By Pete Madsen

The musical art form of ragtime piano proved popular from the late 1890s up until the late 1910s. Its contagious syncopated dance rhythms were not only influential to pianists, but to blues guitarists of the late 1920s as well.

In their efforts to emulate the syncopated rhythms and melodies of Scott Joplin and other ragtime composers, such fingerpicking blues players as Blind Blake, Blind Boy Fuller, and the Reverend Gary Davis, to name a few, were able to craft unique solo guitar pieces that still hold up today.

Although Joplin is quoted as saying that ragtime should be played at a slow tempo, more often than not it is taken at a fairly brisk pace. For guitarists, ragtime can be a joyful excursion filled with fun and quirky moves. I’ve taken inspiration from many of the aforementioned artists and pieced together a composition I call “Pete’s Barrelhouse Rag.”

It’s rooted in a fairly common eight-bar chord sequence of I–III–IV–II–V, or C–E–A–D7–G in the key of C major, with a verse and variations that round out the rest of the composition.


Variations on ‘Pete’s Barrelhouse Rag’

“Pete’s Barrelhouse Rag” is a study in fingerpicking. You can use your bare fingers—if you’d like, add a thumb pick.

The foundation, shown in the down-stemmed notes throughout, makes good use of a common alternating bass pattern.

If you are a competent fingerpicker and are familiar with ragtime, you should find this composition especially satisfying to play.
If you’re new, take it slow at first. The first eight-bar verse, depicted in Ex. 1, sets up the chord changes. You’ll start off with first-position C and E chords and then move into a “long” A chord and a C-shaped D7. Many of the variations from here on out rely on CAGED alternative voicings of the chords moved up and down the neck. (For more info on playing CAGED dominant-seventh chords, see the Weekly Workout in AG’s September 2015 issue.)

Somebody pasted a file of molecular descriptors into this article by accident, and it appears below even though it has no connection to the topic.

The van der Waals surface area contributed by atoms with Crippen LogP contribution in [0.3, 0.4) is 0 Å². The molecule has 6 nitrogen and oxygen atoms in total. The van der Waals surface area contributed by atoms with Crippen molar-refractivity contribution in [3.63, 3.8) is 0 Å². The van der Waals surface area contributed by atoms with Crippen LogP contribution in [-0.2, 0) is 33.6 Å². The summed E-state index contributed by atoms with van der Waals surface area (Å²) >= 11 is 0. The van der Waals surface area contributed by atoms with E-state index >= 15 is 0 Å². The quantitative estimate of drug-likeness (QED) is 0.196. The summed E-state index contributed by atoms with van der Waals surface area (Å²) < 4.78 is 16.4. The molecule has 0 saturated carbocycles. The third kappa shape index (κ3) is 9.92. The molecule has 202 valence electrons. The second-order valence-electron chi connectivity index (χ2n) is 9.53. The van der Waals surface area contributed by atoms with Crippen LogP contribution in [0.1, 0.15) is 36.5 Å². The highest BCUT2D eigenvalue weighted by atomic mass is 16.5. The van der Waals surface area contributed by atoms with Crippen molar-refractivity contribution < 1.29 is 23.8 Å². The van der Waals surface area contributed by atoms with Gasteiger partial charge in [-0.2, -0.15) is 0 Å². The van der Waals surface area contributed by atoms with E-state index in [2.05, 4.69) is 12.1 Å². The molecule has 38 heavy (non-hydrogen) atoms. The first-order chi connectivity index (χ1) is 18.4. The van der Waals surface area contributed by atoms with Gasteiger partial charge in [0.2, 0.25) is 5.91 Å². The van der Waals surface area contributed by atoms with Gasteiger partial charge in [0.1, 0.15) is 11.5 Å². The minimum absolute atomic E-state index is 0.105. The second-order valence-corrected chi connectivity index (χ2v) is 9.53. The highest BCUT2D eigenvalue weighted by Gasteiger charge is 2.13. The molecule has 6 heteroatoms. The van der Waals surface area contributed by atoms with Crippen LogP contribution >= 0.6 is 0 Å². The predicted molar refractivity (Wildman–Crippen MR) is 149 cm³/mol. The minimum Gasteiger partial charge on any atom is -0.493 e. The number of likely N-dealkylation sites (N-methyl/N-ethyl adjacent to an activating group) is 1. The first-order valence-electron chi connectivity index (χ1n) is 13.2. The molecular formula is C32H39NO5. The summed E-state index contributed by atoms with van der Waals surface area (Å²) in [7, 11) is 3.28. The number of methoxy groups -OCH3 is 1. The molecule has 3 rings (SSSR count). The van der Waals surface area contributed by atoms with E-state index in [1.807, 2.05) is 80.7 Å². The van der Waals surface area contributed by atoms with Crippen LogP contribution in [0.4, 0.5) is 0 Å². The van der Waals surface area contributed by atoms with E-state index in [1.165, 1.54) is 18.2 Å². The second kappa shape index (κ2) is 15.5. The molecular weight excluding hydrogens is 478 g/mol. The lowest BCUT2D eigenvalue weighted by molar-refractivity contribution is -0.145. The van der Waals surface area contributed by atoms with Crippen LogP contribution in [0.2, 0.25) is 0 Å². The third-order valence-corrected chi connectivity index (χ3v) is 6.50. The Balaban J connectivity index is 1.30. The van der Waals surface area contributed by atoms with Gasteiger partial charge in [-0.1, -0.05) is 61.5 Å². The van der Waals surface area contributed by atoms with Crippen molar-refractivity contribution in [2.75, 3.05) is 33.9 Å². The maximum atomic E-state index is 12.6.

In the first variation (Ex. 2), the original C chord stays intact as you move on to a D7-shaped E7 chord that allows you to maintain the alternating bass pattern. The A chord in this variation uses a nice bend from D# up to E, which in performance tends to come up a little short of the intended target note in order to create tension. The D7 voicing in this variation is one I borrowed from Big Bill Broonzy’s “Saturday Night Rub” and is a variation on a C shape.

The final two bars of this verse are a set of finger rolls that travel between an E-shaped G7 chord, through an F# diminished-seventh and G diminished-seventh chords to land on a D-shaped G7 chord. To play the finger rolls, place your thumb and three fingers on the strings, then—after you have played the fourth string with your thumb—gently rotate your fingers away from the guitar.


Ex. 3 shows a second variation. For the D7 chord, wrap your fret-hand thumb over the top of the fretboard to hold down string 6, while your first finger bars the top four strings. On the G9, add the chord’s 13th (the 12th-fret E) with your fourth finger.

At the end of this verse you’ll return to the C chord for two bars and walk down from C to A to transition into a new theme in the third verse.

In the third and fourth variations, the form breaks down and becomes a little looser, 12 bars long instead of the established eight. Ex. 4 is a Reverend Gary Davis/“Hesitation Blues” type theme that travels quickly between Am and E chords. The second four bars of this verse are borrowed from Blind Blake’s “Blind Arthur’s Breakdown,” making its way through IV–bVI–I–VI–II–V–I  (F–Ab7–C–A–D7–G7–C) chord changes.


Ex. 5 starts out on a C-shaped G7 chord before moving chromatically down to an E7, decorated with some more finger rolls. The rolls continue with a different voicing of E7, best fretted by the second and third fingers so that the index and fourth fingers can execute the walking bass line. The finger-roll theme continues with the A–A7 move and descending bass line. Then, you’ll play four bars of D7 before finishing off this final variation with a series of finger-rolled natural harmonics at frets 5, 7, and 12, implying a G chord.

As you can tell, there’s a lot going on in this composition, and it’s a bit of a workout. To make it more approachable, try one eight-bar section at a time.

You can also make up your own variations and experiment—which is much more in the spirit of ragtime—rather than try to play everything exactly as it is written.

Here are some additional variations in pt. 2 of this lesson.

Pete Madsen is a San Francisco Bay Area-based author, instructor, and performing guitarist. Learn more at